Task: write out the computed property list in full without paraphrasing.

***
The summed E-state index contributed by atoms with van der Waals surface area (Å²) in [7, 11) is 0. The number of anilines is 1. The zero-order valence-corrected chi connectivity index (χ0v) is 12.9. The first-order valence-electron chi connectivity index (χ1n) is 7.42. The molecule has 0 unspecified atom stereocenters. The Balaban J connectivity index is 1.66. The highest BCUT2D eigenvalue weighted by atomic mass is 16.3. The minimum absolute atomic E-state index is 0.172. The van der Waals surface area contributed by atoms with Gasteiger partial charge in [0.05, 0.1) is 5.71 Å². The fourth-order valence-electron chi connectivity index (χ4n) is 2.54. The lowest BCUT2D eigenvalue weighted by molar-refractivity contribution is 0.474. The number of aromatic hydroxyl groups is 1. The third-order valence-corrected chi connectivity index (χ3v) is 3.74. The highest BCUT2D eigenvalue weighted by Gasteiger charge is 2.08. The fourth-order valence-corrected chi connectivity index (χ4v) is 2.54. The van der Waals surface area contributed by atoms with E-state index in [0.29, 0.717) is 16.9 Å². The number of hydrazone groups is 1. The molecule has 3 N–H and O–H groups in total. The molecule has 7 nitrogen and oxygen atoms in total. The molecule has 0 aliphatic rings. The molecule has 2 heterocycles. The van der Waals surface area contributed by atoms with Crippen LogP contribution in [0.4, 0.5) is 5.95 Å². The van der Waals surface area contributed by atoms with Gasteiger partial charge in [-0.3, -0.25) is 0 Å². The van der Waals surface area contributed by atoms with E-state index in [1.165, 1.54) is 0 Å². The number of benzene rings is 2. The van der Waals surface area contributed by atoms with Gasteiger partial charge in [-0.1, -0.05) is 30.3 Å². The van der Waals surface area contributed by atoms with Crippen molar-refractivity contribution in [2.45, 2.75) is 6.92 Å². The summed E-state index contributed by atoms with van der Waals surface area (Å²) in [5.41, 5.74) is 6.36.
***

The summed E-state index contributed by atoms with van der Waals surface area (Å²) in [7, 11) is 0. The number of anilines is 1. The zero-order valence-corrected chi connectivity index (χ0v) is 12.9. The first-order valence-electron chi connectivity index (χ1n) is 7.42. The molecule has 0 unspecified atom stereocenters. The Balaban J connectivity index is 1.66. The highest BCUT2D eigenvalue weighted by atomic mass is 16.3. The minimum absolute atomic E-state index is 0.172. The van der Waals surface area contributed by atoms with Gasteiger partial charge in [0.05, 0.1) is 5.71 Å². The fourth-order valence-electron chi connectivity index (χ4n) is 2.54. The lowest BCUT2D eigenvalue weighted by molar-refractivity contribution is 0.474. The number of aromatic hydroxyl groups is 1. The third-order valence-corrected chi connectivity index (χ3v) is 3.74. The highest BCUT2D eigenvalue weighted by Gasteiger charge is 2.08. The fourth-order valence-corrected chi connectivity index (χ4v) is 2.54. The van der Waals surface area contributed by atoms with E-state index in [0.29, 0.717) is 16.9 Å². The number of hydrazone groups is 1. The molecule has 3 N–H and O–H groups in total. The molecule has 7 nitrogen and oxygen atoms in total. The molecule has 0 aliphatic rings. The molecule has 2 heterocycles. The van der Waals surface area contributed by atoms with Crippen LogP contribution in [0.4, 0.5) is 5.95 Å². The van der Waals surface area contributed by atoms with Gasteiger partial charge in [-0.3, -0.25) is 0 Å². The van der Waals surface area contributed by atoms with E-state index in [1.165, 1.54) is 0 Å². The number of benzene rings is 2. The van der Waals surface area contributed by atoms with Gasteiger partial charge in [-0.1, -0.05) is 30.3 Å². The van der Waals surface area contributed by atoms with Crippen molar-refractivity contribution in [2.45, 2.75) is 6.92 Å². The summed E-state index contributed by atoms with van der Waals surface area (Å²) in [5.41, 5.74) is 6.36.